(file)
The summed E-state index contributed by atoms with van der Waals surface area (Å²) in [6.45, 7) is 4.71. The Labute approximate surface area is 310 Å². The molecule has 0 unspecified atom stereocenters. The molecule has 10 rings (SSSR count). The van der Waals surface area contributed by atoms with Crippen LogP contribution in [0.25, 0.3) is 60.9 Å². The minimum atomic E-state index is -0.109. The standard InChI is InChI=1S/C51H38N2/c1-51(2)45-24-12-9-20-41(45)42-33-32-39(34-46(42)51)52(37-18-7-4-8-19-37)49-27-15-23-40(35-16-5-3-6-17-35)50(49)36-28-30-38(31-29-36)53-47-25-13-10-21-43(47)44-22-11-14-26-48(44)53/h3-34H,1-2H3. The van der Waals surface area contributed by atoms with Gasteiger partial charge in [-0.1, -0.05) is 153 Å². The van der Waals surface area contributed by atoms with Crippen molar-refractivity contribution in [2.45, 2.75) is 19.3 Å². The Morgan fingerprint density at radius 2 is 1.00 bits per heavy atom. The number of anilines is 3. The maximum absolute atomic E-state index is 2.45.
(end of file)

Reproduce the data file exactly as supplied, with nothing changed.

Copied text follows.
The summed E-state index contributed by atoms with van der Waals surface area (Å²) in [6.45, 7) is 4.71. The Labute approximate surface area is 310 Å². The molecule has 0 unspecified atom stereocenters. The molecule has 10 rings (SSSR count). The van der Waals surface area contributed by atoms with Crippen LogP contribution in [0.25, 0.3) is 60.9 Å². The minimum atomic E-state index is -0.109. The standard InChI is InChI=1S/C51H38N2/c1-51(2)45-24-12-9-20-41(45)42-33-32-39(34-46(42)51)52(37-18-7-4-8-19-37)49-27-15-23-40(35-16-5-3-6-17-35)50(49)36-28-30-38(31-29-36)53-47-25-13-10-21-43(47)44-22-11-14-26-48(44)53/h3-34H,1-2H3. The van der Waals surface area contributed by atoms with Gasteiger partial charge in [-0.1, -0.05) is 153 Å². The van der Waals surface area contributed by atoms with Crippen molar-refractivity contribution in [2.45, 2.75) is 19.3 Å². The Morgan fingerprint density at radius 2 is 1.00 bits per heavy atom. The number of anilines is 3. The maximum absolute atomic E-state index is 2.45.